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Strings & Grips by Ken DeHart
Photo by He Junhui on Unsplash

Strings & Grips by Ken DeHart

Tip #1 Strings

 

Why logo your tennis strings?

 

I am not sponsored by a racquet or string company, why would I put a logo on my strings?

 

1. It looks cool – in fact, design your personal logo to put on your strings.

 

2. As the logo begins to wear, it shows where you are making contact with most of your shots.  You can see the wear pattern on the logo and remind you to play more shots in the sweet spot of the racquet.

 

3. As the logo begins to wear out, it reminds you to restring your racquet.  Most players forget that the strings go dead after a period of time. Waiting for them to break is not a recommended notice to restring.  If you play with a poly string, those strings go dead after about 30 hours of play. Now you have a set of dead strings that affects how your shots feel, when you play. Multi-filament strings begin to fray and that is a visual sign to restring as well.  Again, don’t wait until they break at an inopportune time in your match.

 

4. You may not notice your strings are going dead because each time you pick it up the adjustment is small.  However, over a period of time the difference is quite great. In fact when you do choose to get your racquet restrung, you will notice that it feels very different – oops; you waited too long to get it restrung. Don’t blame the stringer when your racquet feels different.

 

5. Keep a record of the kind of string you like to use and the tension you use.  Most stringers keep a record of racquets they string however, keeping a record lets you tell the stringer what you normally use in your racquet.  You can also make modifications on types of strings or string tension as your game progresses.

 

6. String tension – suggestion, in the summertime, string a little tighter as the heat makes the strings stretch more. In the winter time, string a little looser as the strings are stiff from the cold and play tighter.  Also, try not to keep your racquet in your car as the strings change based upon the temperature in your trunk!

 

Tip #2 Grips

 

Get a better grip on your game!

 

The grip on your racquet needs to be changed fairly often as well as your strings.

 

1. As your hand sweats it affects the texture of the grip on your racquet. 

 

2. If you use sunscreen or lotion on your hand, it accumulates on the grip and affects the “feel” of the grip in your hand. The grip can even become slippery. Replacing the original grip needs to be done often depending on several factors:

 

*depending upon how often you play, 

*how much sunscreen or hand lotion you use

*how much you perspire

*for some players it even goes to when was the last time you played.  The grips begin to disintegrate at some point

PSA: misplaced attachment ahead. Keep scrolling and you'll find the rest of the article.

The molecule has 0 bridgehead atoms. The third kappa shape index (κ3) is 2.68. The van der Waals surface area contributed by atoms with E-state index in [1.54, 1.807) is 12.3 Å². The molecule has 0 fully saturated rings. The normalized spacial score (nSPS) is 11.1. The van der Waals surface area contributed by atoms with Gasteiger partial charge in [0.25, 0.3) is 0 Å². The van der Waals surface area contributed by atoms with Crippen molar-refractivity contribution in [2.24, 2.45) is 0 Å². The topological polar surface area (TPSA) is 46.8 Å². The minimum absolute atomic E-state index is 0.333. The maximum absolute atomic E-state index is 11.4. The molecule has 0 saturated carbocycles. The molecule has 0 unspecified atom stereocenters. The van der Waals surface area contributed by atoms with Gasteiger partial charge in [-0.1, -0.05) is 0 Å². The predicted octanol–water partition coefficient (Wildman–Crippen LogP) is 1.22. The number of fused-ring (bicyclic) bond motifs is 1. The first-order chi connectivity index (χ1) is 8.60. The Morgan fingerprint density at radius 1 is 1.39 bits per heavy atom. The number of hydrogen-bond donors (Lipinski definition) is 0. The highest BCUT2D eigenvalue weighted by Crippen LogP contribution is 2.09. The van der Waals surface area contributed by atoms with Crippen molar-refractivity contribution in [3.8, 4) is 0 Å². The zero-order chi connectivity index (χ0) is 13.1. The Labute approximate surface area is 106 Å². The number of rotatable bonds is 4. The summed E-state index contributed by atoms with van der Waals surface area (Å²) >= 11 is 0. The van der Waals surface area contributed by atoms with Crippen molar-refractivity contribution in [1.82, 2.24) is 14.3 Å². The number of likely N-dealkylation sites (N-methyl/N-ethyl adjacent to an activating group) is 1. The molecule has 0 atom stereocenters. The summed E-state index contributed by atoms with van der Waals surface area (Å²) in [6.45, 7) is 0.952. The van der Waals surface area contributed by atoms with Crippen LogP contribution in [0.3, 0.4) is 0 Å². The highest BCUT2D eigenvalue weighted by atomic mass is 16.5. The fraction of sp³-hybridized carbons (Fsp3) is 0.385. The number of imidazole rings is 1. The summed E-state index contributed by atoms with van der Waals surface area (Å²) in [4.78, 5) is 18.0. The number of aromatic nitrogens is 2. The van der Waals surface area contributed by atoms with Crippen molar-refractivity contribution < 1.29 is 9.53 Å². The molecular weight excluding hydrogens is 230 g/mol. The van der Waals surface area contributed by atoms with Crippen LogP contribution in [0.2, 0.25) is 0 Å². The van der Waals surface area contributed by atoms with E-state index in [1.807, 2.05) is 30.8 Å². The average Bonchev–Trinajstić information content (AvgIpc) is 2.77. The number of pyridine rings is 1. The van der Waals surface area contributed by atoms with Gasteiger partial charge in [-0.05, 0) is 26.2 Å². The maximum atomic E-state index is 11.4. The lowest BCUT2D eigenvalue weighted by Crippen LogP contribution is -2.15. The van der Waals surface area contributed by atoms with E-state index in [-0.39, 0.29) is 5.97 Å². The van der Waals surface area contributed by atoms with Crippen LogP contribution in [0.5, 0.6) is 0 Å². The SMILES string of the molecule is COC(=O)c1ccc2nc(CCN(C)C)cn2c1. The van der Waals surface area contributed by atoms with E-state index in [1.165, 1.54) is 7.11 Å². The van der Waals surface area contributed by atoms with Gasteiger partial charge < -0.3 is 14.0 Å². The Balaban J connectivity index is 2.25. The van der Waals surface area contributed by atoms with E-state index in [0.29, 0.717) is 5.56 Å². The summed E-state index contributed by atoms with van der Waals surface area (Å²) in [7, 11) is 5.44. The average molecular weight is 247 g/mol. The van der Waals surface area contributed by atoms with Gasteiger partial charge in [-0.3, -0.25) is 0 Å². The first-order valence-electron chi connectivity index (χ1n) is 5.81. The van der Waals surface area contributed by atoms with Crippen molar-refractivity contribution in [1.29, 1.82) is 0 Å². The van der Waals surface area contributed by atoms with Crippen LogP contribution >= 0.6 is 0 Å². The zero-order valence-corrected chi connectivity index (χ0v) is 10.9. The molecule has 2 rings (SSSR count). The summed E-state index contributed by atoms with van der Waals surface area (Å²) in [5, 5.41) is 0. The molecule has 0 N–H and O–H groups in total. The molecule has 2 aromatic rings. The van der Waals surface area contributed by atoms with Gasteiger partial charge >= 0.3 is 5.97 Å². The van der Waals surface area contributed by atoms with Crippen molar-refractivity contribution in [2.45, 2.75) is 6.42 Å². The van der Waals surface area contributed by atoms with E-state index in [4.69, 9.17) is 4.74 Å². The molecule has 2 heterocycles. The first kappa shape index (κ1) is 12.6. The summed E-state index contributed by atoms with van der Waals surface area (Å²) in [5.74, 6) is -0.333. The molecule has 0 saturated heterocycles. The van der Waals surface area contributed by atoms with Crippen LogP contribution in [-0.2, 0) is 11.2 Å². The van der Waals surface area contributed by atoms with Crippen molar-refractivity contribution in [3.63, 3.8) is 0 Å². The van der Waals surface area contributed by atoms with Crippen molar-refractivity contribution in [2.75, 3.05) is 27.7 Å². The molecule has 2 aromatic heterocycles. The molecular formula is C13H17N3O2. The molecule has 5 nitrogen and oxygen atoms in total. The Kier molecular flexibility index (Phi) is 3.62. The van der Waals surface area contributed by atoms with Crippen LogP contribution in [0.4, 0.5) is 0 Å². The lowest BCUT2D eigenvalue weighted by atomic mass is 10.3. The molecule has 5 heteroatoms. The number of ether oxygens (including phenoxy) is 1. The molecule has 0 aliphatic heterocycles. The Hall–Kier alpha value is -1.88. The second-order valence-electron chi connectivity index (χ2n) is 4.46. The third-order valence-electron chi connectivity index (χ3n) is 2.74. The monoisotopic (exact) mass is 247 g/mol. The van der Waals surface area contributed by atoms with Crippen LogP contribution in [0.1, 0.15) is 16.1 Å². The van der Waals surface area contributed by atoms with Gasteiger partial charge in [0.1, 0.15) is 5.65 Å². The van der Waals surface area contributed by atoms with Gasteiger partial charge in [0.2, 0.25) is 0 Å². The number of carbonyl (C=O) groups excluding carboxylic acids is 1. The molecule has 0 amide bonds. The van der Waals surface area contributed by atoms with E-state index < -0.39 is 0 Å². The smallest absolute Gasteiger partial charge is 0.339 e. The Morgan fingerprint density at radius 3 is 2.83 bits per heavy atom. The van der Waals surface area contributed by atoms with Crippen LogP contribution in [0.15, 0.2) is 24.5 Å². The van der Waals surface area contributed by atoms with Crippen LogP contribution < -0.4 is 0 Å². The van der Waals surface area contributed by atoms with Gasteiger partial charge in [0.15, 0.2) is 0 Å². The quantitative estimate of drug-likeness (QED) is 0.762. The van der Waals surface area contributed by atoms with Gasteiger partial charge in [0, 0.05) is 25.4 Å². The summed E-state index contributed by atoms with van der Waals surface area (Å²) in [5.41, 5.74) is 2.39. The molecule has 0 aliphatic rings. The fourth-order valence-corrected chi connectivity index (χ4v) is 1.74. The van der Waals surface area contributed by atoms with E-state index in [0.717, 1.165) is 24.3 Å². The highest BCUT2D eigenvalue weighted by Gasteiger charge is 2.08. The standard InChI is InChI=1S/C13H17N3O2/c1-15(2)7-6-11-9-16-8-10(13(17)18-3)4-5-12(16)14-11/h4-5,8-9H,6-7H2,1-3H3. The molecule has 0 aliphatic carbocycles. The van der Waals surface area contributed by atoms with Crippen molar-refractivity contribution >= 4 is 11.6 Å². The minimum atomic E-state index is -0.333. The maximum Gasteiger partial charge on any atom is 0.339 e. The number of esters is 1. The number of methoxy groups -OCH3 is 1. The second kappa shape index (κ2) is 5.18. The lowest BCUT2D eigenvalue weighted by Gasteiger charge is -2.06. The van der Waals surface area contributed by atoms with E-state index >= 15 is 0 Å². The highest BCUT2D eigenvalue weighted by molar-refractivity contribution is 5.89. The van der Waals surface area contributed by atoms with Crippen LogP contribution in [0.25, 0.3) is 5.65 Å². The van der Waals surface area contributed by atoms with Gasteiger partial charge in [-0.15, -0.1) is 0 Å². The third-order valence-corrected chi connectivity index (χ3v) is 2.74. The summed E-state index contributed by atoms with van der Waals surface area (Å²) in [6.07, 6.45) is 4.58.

Replacing the original grip should be done by someone who has experience initially to make it feel like the original grip that came with the racquet.   Applying the grip requires cutting the grip to fit the racquet at the top on a diagonal for a smooth finish and applying the tape to keep the grip in place.

 

3. Overgrip is a less expensive and decorative way to keep a fresh “feel” for your racquet. Overgrips are not as expensive as replacement grips and usually come 3 to a package for about $6 versus about $10-15 for a new replacement grip.

 

4. Remember, the overgrip will build up your original grip by about 1/8.  If your grip was 4 1/4, now it will become 4 3/8. If you are a lover of overgrips, buy your next racquet with that in mind. Smaller grip on your new racquet can now be built up to your desired grip size with the overgrip.

 

5. Colors – the overgrips come in a wider variety of colors to match your outfits, identify your racquet or just to have the color that makes you feel like a winner.

 

6. Directions to learning to wrap your overgrip are easy to obtain. Check out Youtube for a start.  Always start from the bottom and work your way up toward the throat of the racquet. There is a sticky tab that helps you hold the grip in place as you wrap toward the top of the grip.  Careful not to overlap the grip too much to avoid building the grip up more than you want.

 

Your grip or overgrip helps you have that special “feel” for your racquet just like new strings.

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Ken DeHart is a PTR Hall of Famer, PTR International Master Professional, 2 Time PTR international Pro of the Year, USPTA Master Professional and 4 time USPTA Divisional Pro of the Year. He is the Director of Tennis at Silver Creek Valley Country Club in San Jose, California. Ken travels and speaks at conferences and to pros all around the world, Australian, Wimbledon and US Open tennis teachers conferences and writes extensively for magazines and websites. He is a tennis collector with hundreds of books, racquets and tennis memorabilia in his collection. You can follow Ken on Facebook at Ken DeHart Tennis and on Instagram at dehartken.

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